IHÖ (Islamic Movement Organisation) (Islami Hareket Örgütü)

Illegal. [48]

Ilerici Gençlik (Progressive Youth) [52b]
IMO (Islamic Movement Organisation)

Its goal was to found an Islamic State in Turkey. Members were trained in Iran. Usually high level militants were sent abroad for training in guerrilla tactics, using weapons, and producing bombs. Irfan Cagrici, the director of the operations team, was caught by police in Istanbul in 1996. After the command and control of IMO had been weakened, IMO collapsed, and today most of its members are in prison. [65]

Işçi Demokrasisi (Workers Democracy)

Founded 1998; split of DSIP. Trotskyist. Publication - “Işçi Demokrasisi”. [52a]

Jerusalem Fighters See Kudüs Savaşçilari
Kaplancilar /Sözde Hilafet Devleti.

Illegal. [48]

KDB (Communist Revolutionary Union) (Komünist Devrimci Birlik)

Illegal. [48]

KDH (Communist Revolutionary Movement) (Komünist Devrim Hareketi) Publications - “Maya” (Ferment), “Parti Yolunda” Illegal. [48] [52a]
KDH/L (Communist Revolutionary Movement/Leninist) (Komünist Devrim Hareketi/Leninist)

Illegal. Publication – “Köz”. [52b] [52a] [48]


Kongra-Gel See PKK
KKP (Kurdistan Communist Party) (Kürdistan Komünist Partisi)

Illegal. [48]

Kongreya Azadî û Demokrasiya (Kurdistan Freedom and democracy Congress) [52b]
KP(IÖ) (Communist Party (Build Up Organisation)) (Komünist Partisi (Inşa Örgütü))

Illegal. Ex-Maoist, Stalinist. Split of MLKP in 1995. Publication - “Halkin Birliği”. [52a] [48]

KSB (Communist Fighters Union) (Komünist Savaşçilar Birliği)

Publication – “Işçi Davasi”. [52a]

Kudüs Savaşçilari (Jerusalem Fighters)

Islamic splinter group, said to have links with Iran. Police operations in May 2000 brought the arrest of some members and the discovery of various arms caches. [2a]

KUK (Kurdistan National Liberationists) (Kurdistan Ulusal Kurtulusculari)

Marxist-Leninist. Established 1978. Its initial aim is to establish an independent Kurdistan in east and southeast Turkey, and then to unite this republic with territories in which Kurds live in Iran, Iraq and Syria. KUK-MK leaders are Dasraf Bilek (General Secretary), Sait Özsoy, Vasfi Özdemir, Mahfuz Yetmen, Şevket Kaçmaz, Lütfi Baksi. KUK-SE leaders are K. Başibüyük, Yalçin Büyük (Gen. Sec.), Abdurrahman Bayram, Abdurrahman Esmer, Yasemin Çubuk, Zeynel Abidin Özalp, and Yusuf Ahmet Bartan. [65]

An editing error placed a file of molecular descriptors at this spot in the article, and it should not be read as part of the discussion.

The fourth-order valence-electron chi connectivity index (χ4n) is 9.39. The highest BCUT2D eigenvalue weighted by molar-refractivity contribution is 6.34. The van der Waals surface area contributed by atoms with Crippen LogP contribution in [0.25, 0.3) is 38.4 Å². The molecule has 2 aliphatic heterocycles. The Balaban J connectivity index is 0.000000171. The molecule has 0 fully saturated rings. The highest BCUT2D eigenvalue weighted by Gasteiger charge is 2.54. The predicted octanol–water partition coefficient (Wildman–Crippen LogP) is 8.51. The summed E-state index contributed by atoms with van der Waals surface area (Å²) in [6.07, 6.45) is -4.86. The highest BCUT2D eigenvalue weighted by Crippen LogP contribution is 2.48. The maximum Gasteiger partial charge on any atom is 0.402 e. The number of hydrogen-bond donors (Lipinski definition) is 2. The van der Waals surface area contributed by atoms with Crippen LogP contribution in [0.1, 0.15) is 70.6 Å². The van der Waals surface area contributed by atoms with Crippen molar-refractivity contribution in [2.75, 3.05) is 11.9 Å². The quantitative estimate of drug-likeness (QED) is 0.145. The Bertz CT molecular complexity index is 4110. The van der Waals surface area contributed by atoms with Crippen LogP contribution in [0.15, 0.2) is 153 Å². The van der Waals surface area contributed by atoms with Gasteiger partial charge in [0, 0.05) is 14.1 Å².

M-18 See MLKP

Malatyalilar (From Malatya/Malatyaites)

This radical splinter group, also known as Şafak-Değişim, advocates establishment of an Islamic state. The group first attracted attention at demonstrations against the ban on wearing the veil, in 1997 and 1998, and related disturbances in Malatya. Apart from Malatya, the organisation is reported also to be active in Istanbul, Gaziantep, Erzurum and Kayseri. In October 2000 the security forces carried out a large-scale operation against the group, arresting some 250 people in 28 provinces. Although there have (as of May 2001) been no known Malatyalilar acts of violence, a large number of arms were found in that swoop by the security forces. [2a] The group’s leader is Zekeriya Şengöz. The group’s leading members come from the city of Malatya in southeast Turkey. The group publishes “Değisim” (Metamorphosis) periodical. In addition, it has founded a legal trust named “Islamic Solidarity Trust”, which is active in Istanbul. The group calls itself “Şafak” (Down Group), and in university circles they use the signature of “Muslim Youth”. [65]

Marksist Tutum (Marxist Attitude). [52b]
Mezhepsizler Grubu. Illegal. [48]
Med-Zehra, also called Hizb-i Kuran (The Party of Q’uran)

A radical Islamist group, named after the university, Medresetu’z-Zehra, which Said Nursi (who was the originator of the Nurcu movement (probably the most important religious movement in Turkish Kurdistan), and who died in 1969) wished to establish in Kurdistan. Med-Zehra is an important representative of Kurdish Islamic movements. It opposes the Turkish Government, and refuses to employ constitutional methods. [7c]